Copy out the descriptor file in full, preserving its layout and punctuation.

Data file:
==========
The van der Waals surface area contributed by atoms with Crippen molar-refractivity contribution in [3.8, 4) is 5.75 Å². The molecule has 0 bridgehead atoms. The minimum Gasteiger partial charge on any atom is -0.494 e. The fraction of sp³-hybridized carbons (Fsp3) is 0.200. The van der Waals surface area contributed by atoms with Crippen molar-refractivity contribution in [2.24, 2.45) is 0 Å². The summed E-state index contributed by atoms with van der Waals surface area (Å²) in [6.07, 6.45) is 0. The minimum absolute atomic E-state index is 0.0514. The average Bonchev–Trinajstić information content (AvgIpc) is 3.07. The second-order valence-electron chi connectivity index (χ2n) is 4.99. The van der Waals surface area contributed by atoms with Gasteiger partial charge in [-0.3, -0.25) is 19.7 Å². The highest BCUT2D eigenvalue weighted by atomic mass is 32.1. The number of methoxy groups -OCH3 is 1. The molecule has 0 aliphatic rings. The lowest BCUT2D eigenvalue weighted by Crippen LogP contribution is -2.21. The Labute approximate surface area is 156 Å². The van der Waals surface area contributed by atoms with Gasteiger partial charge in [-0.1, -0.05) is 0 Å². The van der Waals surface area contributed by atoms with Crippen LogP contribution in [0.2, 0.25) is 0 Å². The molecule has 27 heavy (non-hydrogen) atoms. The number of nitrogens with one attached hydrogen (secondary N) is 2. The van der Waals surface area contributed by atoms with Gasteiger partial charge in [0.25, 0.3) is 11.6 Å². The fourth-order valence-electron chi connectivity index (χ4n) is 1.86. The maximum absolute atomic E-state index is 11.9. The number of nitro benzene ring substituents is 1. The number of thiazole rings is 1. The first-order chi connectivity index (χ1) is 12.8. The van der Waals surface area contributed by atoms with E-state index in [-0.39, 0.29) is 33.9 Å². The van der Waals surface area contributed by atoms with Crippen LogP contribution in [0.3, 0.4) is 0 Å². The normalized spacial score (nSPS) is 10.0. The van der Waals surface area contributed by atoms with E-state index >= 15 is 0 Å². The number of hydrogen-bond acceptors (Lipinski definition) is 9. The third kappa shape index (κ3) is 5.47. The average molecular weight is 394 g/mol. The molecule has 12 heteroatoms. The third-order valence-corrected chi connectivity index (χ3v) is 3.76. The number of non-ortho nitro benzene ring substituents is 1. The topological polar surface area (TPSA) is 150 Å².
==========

The van der Waals surface area contributed by atoms with Crippen molar-refractivity contribution in [3.8, 4) is 5.75 Å². The molecule has 0 bridgehead atoms. The minimum Gasteiger partial charge on any atom is -0.494 e. The fraction of sp³-hybridized carbons (Fsp3) is 0.200. The van der Waals surface area contributed by atoms with Crippen molar-refractivity contribution in [2.24, 2.45) is 0 Å². The summed E-state index contributed by atoms with van der Waals surface area (Å²) in [6.07, 6.45) is 0. The minimum absolute atomic E-state index is 0.0514. The average Bonchev–Trinajstić information content (AvgIpc) is 3.07. The second-order valence-electron chi connectivity index (χ2n) is 4.99. The van der Waals surface area contributed by atoms with Gasteiger partial charge in [-0.3, -0.25) is 19.7 Å². The highest BCUT2D eigenvalue weighted by atomic mass is 32.1. The number of methoxy groups -OCH3 is 1. The molecule has 0 aliphatic rings. The lowest BCUT2D eigenvalue weighted by Crippen LogP contribution is -2.21. The Labute approximate surface area is 156 Å². The van der Waals surface area contributed by atoms with Gasteiger partial charge in [-0.1, -0.05) is 0 Å². The van der Waals surface area contributed by atoms with Crippen LogP contribution in [0.2, 0.25) is 0 Å². The molecule has 27 heavy (non-hydrogen) atoms. The number of nitrogens with one attached hydrogen (secondary N) is 2. The van der Waals surface area contributed by atoms with Gasteiger partial charge in [0.25, 0.3) is 11.6 Å². The fourth-order valence-electron chi connectivity index (χ4n) is 1.86. The maximum absolute atomic E-state index is 11.9. The number of nitro benzene ring substituents is 1. The number of thiazole rings is 1. The first-order chi connectivity index (χ1) is 12.8. The van der Waals surface area contributed by atoms with E-state index in [-0.39, 0.29) is 33.9 Å². The van der Waals surface area contributed by atoms with Crippen LogP contribution in [0.3, 0.4) is 0 Å². The normalized spacial score (nSPS) is 10.0. The van der Waals surface area contributed by atoms with E-state index >= 15 is 0 Å². The number of hydrogen-bond acceptors (Lipinski definition) is 9. The third kappa shape index (κ3) is 5.47. The average molecular weight is 394 g/mol. The molecule has 12 heteroatoms. The third-order valence-corrected chi connectivity index (χ3v) is 3.76. The number of non-ortho nitro benzene ring substituents is 1. The topological polar surface area (TPSA) is 150 Å².